Reviews

Superjail! Season One

An impressive inventory of the grotesque; a kind of serial killers’ idea book brought to life.


Superjail!

Distributor: Warner
Network: Cartoon Network
Release Date: 2010-02-23
Amazon

In Superjail!, limitations aren’t repressive chains that weigh down creativity and hamper free expression, they’re also guideposts by which we can measure the effectiveness of our ideas. No matter how far one strays from the norm, there is always a larger organizing principle at work. An abstract painting of muddled forms and globs of paint is still confined to a canvas. Piercing shards of feedback, distorted animal shrieks and a guitar played with a toilet brush, though decidedly not pop music, still falls within the realm of recorded sound.

In cartoons, anything the mind can conjure is easily rendered by an animator’s skilled hand or, more often these days, computer. As with any medium other, in animation there is the middle of the road and there is the borderland, and artists can go to these limits if they choose, but happens when they get there?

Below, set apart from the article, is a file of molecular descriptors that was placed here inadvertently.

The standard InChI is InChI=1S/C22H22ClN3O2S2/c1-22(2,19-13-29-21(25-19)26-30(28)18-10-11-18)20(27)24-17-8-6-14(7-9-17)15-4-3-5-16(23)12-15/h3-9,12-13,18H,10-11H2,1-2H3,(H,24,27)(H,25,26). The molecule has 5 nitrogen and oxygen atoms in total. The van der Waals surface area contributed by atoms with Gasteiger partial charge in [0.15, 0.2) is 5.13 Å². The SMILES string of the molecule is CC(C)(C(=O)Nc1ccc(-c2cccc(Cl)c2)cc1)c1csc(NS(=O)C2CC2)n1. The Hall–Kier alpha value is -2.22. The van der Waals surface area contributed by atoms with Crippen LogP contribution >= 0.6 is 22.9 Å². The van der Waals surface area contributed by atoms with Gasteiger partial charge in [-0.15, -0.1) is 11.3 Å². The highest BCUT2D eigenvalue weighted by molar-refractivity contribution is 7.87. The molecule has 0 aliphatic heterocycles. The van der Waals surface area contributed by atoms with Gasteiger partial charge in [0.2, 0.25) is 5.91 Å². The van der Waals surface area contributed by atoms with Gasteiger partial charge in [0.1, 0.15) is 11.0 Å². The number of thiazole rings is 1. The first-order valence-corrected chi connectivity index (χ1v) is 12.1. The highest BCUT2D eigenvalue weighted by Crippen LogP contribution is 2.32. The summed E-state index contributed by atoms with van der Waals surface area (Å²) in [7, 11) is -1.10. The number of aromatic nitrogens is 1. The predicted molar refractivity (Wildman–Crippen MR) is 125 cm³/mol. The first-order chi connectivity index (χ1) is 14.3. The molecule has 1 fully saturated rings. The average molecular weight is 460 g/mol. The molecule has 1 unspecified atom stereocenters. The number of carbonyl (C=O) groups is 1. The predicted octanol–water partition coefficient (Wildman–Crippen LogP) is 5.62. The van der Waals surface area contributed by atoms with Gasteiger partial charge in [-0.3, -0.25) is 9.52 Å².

Superjail! is a tourist to these borders, and watching the show is like experiencing an enthusiastic traveler’s slide show of the trip. Though there are occasional moments of note, much of it is a tedious exercise in boundary-pushing.

The series is “about” a funhouse penal colony built inside a volcano and run by The Warden, a purple-suited cousin to Willy Wonka. The characters’ share a genetic predilection for craziness and boundless imaginations, though Wonka’s sinister side is tempered with liberal doses of cocoa. The Warden isn’t driven by profit or even a desire to see the hardened inmates of Superjail punished. In fact, he isn’t driven by much at all.

The Warden, as well as the hairy, transgendered guard Alice and sniveling jail accountant Jared, are just mouthpieces for the few scraps of plot tossed out in every episode. They deliver their lines to set up some brief story that invariably ends in a protracted fight scene. Nameless characters are stabbed, eviscerated, decapitated, disemboweled, de-boned, stuffed, flogged and filleted in every imaginable way. It’s an impressive inventory of the grotesque, a kind of serial killers’ idea book brought to life. The violence is over-the-top, gory and gratuitous, but it’s only offensive in its pointlessness.